In the world of wine, La Rioja is a name with a long-standing tradition behind it. This province in northern Spain is home to around 40,000 hectares of vineyards devoted to producing wines with the Denominación de Origen Calificada Rioja designation – and they produce 250 million liters of it every year. So it’s not surprising that the GIS and Cartography department at the Government of La Rioja has much of their efforts directed at vineyard management.
La Rioja’s resident Certified FME Professional Ana García de Vicuña is no newcomer to the world of wine herself – she has spent much of the last decade applying remote sensing, GIS and GPS technologies to various aspects of viticulture. We had the opportunity to see some of her rather impressive work recently, and if you were at an FME World Tour 2013 event this year, you may have seen it profiled.
Ana approached a recent vegetation index calculation project with an interesting twist – using FME to do the entire analysis, as the algorithms she needed weren’t available in her remote sensing software.
Starting with 22-meter RapidEye multispectral images, her task was to calculate three different indexes, which would be used to classify agricultural land cover and crop conditions:
- NDVI (Normalized Difference Vegetation Index)
- TCARI (Transformed Chlorophyll Absorption in Reflectance Index)
- OSAVI (Optimized Soil Adjusted Vegetation Index)
Ana needed to use the visible red and green spectral bands, plus near-infrared. This data is stored as a “digital number”—DN—with a range between 0 and 255. To calculate a vegetation index, the DNs need to be converted to “top of atmosphere”—ToA—reflectance values. This is a two-step process. First, the DNs are converted to radiance, and second, the radiance is converted to ToA reflectance. These are then used to produce the vegetation indexes.
Let’s walk through her solution.
Step 1 – Find Values
Each pixel’s DN is converted to a radiance value by multiplying it by the radiometric scale factor, producing a per-pixel value in watts per steradian per square meter.
That radiance value is then used to calculate ToA reflectance, using a number of variables including the sun’s distance from the earth and the geometry of the incoming solar radiation. The variables, different for each scene, are defined as parameters in the workspace.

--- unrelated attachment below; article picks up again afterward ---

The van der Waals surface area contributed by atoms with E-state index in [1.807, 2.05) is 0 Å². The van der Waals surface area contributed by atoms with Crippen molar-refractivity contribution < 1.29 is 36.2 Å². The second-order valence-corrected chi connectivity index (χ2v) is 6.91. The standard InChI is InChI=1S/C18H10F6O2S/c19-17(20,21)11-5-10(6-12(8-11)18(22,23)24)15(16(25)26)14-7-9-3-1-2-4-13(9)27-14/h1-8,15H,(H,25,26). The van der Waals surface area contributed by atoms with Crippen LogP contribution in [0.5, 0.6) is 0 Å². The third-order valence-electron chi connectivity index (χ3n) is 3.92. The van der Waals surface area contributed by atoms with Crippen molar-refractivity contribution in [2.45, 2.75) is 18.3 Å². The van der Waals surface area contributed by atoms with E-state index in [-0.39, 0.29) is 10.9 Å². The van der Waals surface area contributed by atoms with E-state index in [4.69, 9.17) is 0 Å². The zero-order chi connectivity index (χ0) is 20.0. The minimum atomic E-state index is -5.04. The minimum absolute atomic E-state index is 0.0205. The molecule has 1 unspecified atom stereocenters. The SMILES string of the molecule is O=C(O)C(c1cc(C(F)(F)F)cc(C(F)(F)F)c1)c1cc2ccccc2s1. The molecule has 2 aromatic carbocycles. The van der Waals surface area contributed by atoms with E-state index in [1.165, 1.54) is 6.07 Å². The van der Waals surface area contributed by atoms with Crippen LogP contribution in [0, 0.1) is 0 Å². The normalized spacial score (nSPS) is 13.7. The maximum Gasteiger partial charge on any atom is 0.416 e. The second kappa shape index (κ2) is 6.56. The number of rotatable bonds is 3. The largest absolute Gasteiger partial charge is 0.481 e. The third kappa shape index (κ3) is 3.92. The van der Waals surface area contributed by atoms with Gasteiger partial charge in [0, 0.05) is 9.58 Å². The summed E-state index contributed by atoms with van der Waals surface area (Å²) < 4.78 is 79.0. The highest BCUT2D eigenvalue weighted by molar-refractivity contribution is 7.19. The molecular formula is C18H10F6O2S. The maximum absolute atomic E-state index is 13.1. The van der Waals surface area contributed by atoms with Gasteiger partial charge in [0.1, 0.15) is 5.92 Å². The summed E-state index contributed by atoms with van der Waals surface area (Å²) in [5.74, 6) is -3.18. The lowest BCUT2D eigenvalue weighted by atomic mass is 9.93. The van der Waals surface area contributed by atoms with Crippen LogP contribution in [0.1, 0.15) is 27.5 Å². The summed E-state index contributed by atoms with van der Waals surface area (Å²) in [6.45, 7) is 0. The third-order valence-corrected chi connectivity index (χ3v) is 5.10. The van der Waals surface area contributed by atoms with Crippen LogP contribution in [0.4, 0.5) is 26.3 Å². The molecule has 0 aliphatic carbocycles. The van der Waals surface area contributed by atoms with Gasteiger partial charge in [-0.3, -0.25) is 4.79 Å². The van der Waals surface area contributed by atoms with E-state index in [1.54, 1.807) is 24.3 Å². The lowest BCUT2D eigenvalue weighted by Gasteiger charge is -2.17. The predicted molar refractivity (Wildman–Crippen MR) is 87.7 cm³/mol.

A ParameterFetcher is used to retrieve the values, and the solar azimuth angle and distance from the sun are calculated.
And finally, ToA reflectance parameters are calculated for each band.
Step 2 – Calculate Vegetation Indexes
Next, each band – red, green, and near-infrared – is multiplied by its calculated ToA reflectance parameter, and the resulting bands are separated. Each vegetation index is generated, and the results are written out to TIFF – a ToA reflectance image for each band, and the NDVI, TCARI, and OSAVI values, stored within the raster output.
Though this process was designed specifically for the RapidEye imagery selected for this particular project, Ana tells us that the workflow would be simple to adapt to other imagery sources, index types, and algorithms – and she would definitely consider doing so over using purpose-built software. Why? Automation and control.
“FME is very logical to me,” says Ana, “and it is so easy to implement through all of your processes because of this. I use it every day in my work – it’s simple to see how a workspace is functioning, and also to see the potential power and what you can do. If I can work in FME, I will.”
Ana’s work certainly caught the attention of many of our World Tour attendees who are now looking at new ways to approach rasters in FME. You can learn more about it on our website, or head over to FMEpedia for detailed answers to your raster questions.
Here’s to innovation with FME – ¡Salud!
Kris MajuryKris is a content developer at Safe Software who concentrates on creating documentation for FME transformers. Kris works remotely from the wonderful Gulf Islands off the coast of British Columbia.